As authors, we need to fully understand Amazon’s search engine machinations. This is a great place to start.
I made some predictions with business maneuverings and Twitter’s future. This follows along those lines. Whether you like Direct Messaging or not, once transformation to Twitter are visible on the front end, this will be a necessary step.
Originally posted on 9to5Mac:
Twitter announced today that it will be effectively removing the character limit on Direct Messages between users sent through the social network. Previously DMs shared the same character limit as tweets which cap out at 140 characters before being unable to be sent.
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Originally posted on Ingrid's Notes:
Guest post by Sheryl Scarborough
I just finished the first draft of a new novel… my third.
I wrote it fast, with a vengeance.
280 pages, 63k words, 10 weeks. BAM!
That’s Wham, bam, thank you ma’am speed. Finishing this novel so quickly has restored my writer power. I’m excited and enthused, ready to roll up my sleeves and settle in for the revision stage. But looking back I’m a little amazed at my accomplishment. So, before my process becomes a hazy memory I want to document it and understand it, so I can do again. (And again… and… well, you get the idea.)
But before I get into my process, let’s take a look at how the Big Dog (and even some little dog) authors muscle through their drafts. You’ll find this interesting.
… would begin his writing day in the early…
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Originally posted on 101 Books:
My son will be 3 years old in June, and I love the fact that he’s into reading. A day usually doesn’t go by without him asking me or his mom to sit down and read a book with him.
During all those reading sessions, I’ve learned that he’s an imaginative little guy.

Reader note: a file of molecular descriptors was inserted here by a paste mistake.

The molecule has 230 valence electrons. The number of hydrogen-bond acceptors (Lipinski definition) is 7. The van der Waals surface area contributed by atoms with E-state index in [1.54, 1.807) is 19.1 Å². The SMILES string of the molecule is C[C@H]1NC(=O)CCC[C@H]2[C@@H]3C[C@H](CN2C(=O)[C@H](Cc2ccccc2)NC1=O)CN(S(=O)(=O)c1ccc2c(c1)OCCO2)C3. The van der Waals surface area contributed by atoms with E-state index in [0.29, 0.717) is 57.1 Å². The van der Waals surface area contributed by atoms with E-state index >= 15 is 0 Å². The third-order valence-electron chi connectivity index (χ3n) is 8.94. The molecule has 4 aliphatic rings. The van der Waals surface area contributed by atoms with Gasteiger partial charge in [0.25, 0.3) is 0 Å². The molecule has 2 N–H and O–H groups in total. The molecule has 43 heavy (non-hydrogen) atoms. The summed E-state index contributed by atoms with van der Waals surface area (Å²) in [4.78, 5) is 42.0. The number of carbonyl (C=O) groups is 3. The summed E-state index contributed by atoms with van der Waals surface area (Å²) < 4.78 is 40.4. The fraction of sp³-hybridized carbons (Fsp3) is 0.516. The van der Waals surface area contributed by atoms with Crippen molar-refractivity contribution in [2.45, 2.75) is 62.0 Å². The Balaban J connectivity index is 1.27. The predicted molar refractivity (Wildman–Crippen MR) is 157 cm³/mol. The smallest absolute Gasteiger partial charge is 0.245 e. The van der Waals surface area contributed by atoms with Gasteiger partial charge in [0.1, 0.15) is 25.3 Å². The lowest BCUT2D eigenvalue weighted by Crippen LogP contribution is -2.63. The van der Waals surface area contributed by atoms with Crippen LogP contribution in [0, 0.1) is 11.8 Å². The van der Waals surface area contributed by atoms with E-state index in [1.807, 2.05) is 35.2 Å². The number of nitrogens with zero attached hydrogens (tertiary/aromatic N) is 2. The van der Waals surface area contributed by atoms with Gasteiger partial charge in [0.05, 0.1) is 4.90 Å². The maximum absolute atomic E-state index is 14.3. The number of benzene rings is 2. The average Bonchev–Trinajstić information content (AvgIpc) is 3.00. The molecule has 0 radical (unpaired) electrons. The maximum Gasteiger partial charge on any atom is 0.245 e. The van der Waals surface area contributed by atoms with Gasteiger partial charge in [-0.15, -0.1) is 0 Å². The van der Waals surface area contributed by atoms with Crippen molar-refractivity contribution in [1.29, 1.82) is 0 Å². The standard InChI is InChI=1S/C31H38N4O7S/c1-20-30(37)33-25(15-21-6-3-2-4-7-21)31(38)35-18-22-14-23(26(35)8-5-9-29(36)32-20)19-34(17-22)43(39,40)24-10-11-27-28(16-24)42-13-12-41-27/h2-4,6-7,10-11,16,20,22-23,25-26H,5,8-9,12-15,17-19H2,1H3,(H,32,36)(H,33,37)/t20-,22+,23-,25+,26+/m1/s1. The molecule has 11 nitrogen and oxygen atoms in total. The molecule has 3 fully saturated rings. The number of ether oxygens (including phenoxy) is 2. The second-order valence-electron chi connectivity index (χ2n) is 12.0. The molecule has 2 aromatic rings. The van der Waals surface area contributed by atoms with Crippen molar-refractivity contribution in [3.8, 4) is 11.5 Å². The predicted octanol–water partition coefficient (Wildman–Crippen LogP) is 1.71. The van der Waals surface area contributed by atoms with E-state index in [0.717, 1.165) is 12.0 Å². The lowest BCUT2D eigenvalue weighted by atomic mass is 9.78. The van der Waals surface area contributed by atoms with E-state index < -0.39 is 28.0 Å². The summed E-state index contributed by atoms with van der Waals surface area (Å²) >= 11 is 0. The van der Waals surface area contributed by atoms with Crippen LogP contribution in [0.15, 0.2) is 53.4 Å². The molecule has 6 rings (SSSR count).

So I decided to put that imagination to use and see what he thinks about the books I read, not just the books about Elmo and Thomas The Train and Lightning McQueen.
So I grabbed a bunch of classic books, got him to sit in my lap, showed him the cover of each book, and then asked him one question: “What do you think this book is about?”
He took it from there:
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The Trees That Held Up Our Neighborhood
So, imagine if you will, set far off from the road, a light-mossy-green painted house with a wrap around porch, a swing on one end, and on the other two Great Oaks. In between these oaks was the best treehouse anyone could imagine painted the same mossy-green as the house. You had to climb high on a ladder and crawl through a hole and you had yourself a treehouse. There were no walls on the treehouse. There weren’t any windows and absolutely no roof but that didn’t matter to me. Camping out there and seeing the stars above my head was the best place to be.
But those two Great Oaks weren’t the best climbing trees, they had grown in that ground for so long there were no limbs to be reached. No, the best climbing tree was in the neighbor’s yard across the street. It grew to be climbed and climbed it we did. We felt like giants. But my mother said I couldn’t go in their yard unless they were home. She said it was not okay because that would be trespassing. In my mind, I understood the “tres” to be the front of the house. Why? I truly do not know. I imagine that’s just the way my mind worked at that age.
There was a lady in our neighborhood who sprayed her hose on every kid on the block who stepped in her yard, even if they fell off their bikes and just landed in her yard. But she didn’t spray me for some reason. I think it was because she and my Grandma were friends. Or maybe I told her while on her front lawn about the “tres”of her house and she took pity on me. Didn’t want to do more damage than was already done!
Back at our yard, behind the treehouse was the part of the yard that no one in my family used—except me. Yes, you are right, it was my secret garden, so to speak. The bricks that were laid long ago to separate neighbor from neighbor were overrun with ivy and on that ivy was my very favorite flower—honeysuckle. I loved that flower. I sat with my back against the ivy and smelled their scent and if a bee came by why I just stood still and it didn’t bother me. It was probably just as happy as I was to be hidden in those honeysuckles.